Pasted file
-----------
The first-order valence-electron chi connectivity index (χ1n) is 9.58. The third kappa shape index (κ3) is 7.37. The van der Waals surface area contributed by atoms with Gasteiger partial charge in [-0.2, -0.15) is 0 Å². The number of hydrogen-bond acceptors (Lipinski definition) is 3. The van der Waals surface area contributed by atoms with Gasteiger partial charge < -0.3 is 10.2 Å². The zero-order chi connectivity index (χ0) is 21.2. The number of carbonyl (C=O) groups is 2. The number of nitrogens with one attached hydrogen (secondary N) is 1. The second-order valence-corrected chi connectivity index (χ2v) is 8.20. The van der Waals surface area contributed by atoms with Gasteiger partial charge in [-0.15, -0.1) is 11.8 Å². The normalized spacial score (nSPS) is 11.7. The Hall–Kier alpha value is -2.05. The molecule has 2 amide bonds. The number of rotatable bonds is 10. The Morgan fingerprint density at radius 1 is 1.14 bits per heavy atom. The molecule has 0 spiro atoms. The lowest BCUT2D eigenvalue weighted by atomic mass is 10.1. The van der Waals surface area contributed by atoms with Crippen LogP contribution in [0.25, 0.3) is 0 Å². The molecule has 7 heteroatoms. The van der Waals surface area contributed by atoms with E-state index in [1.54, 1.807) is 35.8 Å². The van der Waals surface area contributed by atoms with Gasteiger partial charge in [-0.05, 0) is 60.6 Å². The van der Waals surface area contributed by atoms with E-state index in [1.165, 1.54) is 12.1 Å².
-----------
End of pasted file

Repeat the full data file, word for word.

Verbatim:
The first-order valence-electron chi connectivity index (χ1n) is 9.58. The third kappa shape index (κ3) is 7.37. The van der Waals surface area contributed by atoms with Gasteiger partial charge in [-0.2, -0.15) is 0 Å². The number of hydrogen-bond acceptors (Lipinski definition) is 3. The van der Waals surface area contributed by atoms with Gasteiger partial charge < -0.3 is 10.2 Å². The zero-order chi connectivity index (χ0) is 21.2. The number of carbonyl (C=O) groups is 2. The number of nitrogens with one attached hydrogen (secondary N) is 1. The second-order valence-corrected chi connectivity index (χ2v) is 8.20. The van der Waals surface area contributed by atoms with Gasteiger partial charge in [-0.15, -0.1) is 11.8 Å². The normalized spacial score (nSPS) is 11.7. The Hall–Kier alpha value is -2.05. The molecule has 2 amide bonds. The number of rotatable bonds is 10. The Morgan fingerprint density at radius 1 is 1.14 bits per heavy atom. The molecule has 0 spiro atoms. The lowest BCUT2D eigenvalue weighted by atomic mass is 10.1. The van der Waals surface area contributed by atoms with Crippen LogP contribution in [0.25, 0.3) is 0 Å². The molecule has 7 heteroatoms. The van der Waals surface area contributed by atoms with E-state index in [1.54, 1.807) is 35.8 Å². The van der Waals surface area contributed by atoms with Gasteiger partial charge in [-0.05, 0) is 60.6 Å². The van der Waals surface area contributed by atoms with E-state index in [1.165, 1.54) is 12.1 Å².